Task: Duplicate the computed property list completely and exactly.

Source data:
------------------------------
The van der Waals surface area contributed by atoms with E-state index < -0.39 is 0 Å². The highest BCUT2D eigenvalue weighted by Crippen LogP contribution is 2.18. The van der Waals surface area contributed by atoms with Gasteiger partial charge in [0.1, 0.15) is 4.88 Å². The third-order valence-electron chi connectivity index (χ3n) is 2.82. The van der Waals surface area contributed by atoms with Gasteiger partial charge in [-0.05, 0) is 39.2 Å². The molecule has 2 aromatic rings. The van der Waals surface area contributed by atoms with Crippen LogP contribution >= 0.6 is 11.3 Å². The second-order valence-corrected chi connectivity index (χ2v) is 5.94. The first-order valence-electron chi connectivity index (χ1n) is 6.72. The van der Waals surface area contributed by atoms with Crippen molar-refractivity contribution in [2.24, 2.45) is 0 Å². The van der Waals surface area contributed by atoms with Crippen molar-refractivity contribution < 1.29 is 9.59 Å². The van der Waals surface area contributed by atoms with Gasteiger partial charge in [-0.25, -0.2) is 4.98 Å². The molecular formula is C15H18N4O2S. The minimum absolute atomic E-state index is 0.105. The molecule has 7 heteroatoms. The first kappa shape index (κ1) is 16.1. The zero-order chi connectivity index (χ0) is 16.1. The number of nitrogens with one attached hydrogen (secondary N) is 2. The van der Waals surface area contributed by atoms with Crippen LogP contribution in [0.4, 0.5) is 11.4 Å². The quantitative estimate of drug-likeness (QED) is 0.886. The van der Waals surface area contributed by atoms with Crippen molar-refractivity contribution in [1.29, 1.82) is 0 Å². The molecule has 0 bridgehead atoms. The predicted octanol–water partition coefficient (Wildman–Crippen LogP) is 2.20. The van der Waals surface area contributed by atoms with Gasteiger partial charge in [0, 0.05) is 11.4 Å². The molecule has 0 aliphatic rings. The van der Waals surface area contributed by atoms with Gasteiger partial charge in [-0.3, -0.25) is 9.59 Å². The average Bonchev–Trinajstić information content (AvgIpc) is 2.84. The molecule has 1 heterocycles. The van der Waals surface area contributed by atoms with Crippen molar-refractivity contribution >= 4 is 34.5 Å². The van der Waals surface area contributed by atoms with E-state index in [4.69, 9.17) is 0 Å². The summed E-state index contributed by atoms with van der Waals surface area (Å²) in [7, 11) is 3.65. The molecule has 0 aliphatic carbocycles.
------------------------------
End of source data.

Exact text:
The van der Waals surface area contributed by atoms with E-state index < -0.39 is 0 Å². The highest BCUT2D eigenvalue weighted by Crippen LogP contribution is 2.18. The van der Waals surface area contributed by atoms with Gasteiger partial charge in [0.1, 0.15) is 4.88 Å². The third-order valence-electron chi connectivity index (χ3n) is 2.82. The van der Waals surface area contributed by atoms with Gasteiger partial charge in [-0.05, 0) is 39.2 Å². The molecule has 2 aromatic rings. The van der Waals surface area contributed by atoms with Crippen LogP contribution >= 0.6 is 11.3 Å². The second-order valence-corrected chi connectivity index (χ2v) is 5.94. The first-order valence-electron chi connectivity index (χ1n) is 6.72. The van der Waals surface area contributed by atoms with Crippen molar-refractivity contribution in [2.24, 2.45) is 0 Å². The van der Waals surface area contributed by atoms with Crippen molar-refractivity contribution < 1.29 is 9.59 Å². The van der Waals surface area contributed by atoms with Gasteiger partial charge in [-0.25, -0.2) is 4.98 Å². The molecular formula is C15H18N4O2S. The minimum absolute atomic E-state index is 0.105. The molecule has 7 heteroatoms. The first kappa shape index (κ1) is 16.1. The zero-order chi connectivity index (χ0) is 16.1. The number of nitrogens with one attached hydrogen (secondary N) is 2. The van der Waals surface area contributed by atoms with Crippen LogP contribution in [0.4, 0.5) is 11.4 Å². The quantitative estimate of drug-likeness (QED) is 0.886. The van der Waals surface area contributed by atoms with Crippen molar-refractivity contribution in [1.29, 1.82) is 0 Å². The molecule has 0 bridgehead atoms. The predicted octanol–water partition coefficient (Wildman–Crippen LogP) is 2.20. The van der Waals surface area contributed by atoms with Gasteiger partial charge in [0, 0.05) is 11.4 Å². The molecule has 0 aliphatic rings. The van der Waals surface area contributed by atoms with Gasteiger partial charge in [-0.3, -0.25) is 9.59 Å². The average Bonchev–Trinajstić information content (AvgIpc) is 2.84. The molecule has 1 heterocycles. The van der Waals surface area contributed by atoms with Crippen molar-refractivity contribution >= 4 is 34.5 Å². The van der Waals surface area contributed by atoms with E-state index in [4.69, 9.17) is 0 Å². The summed E-state index contributed by atoms with van der Waals surface area (Å²) in [7, 11) is 3.65. The molecule has 0 aliphatic carbocycles.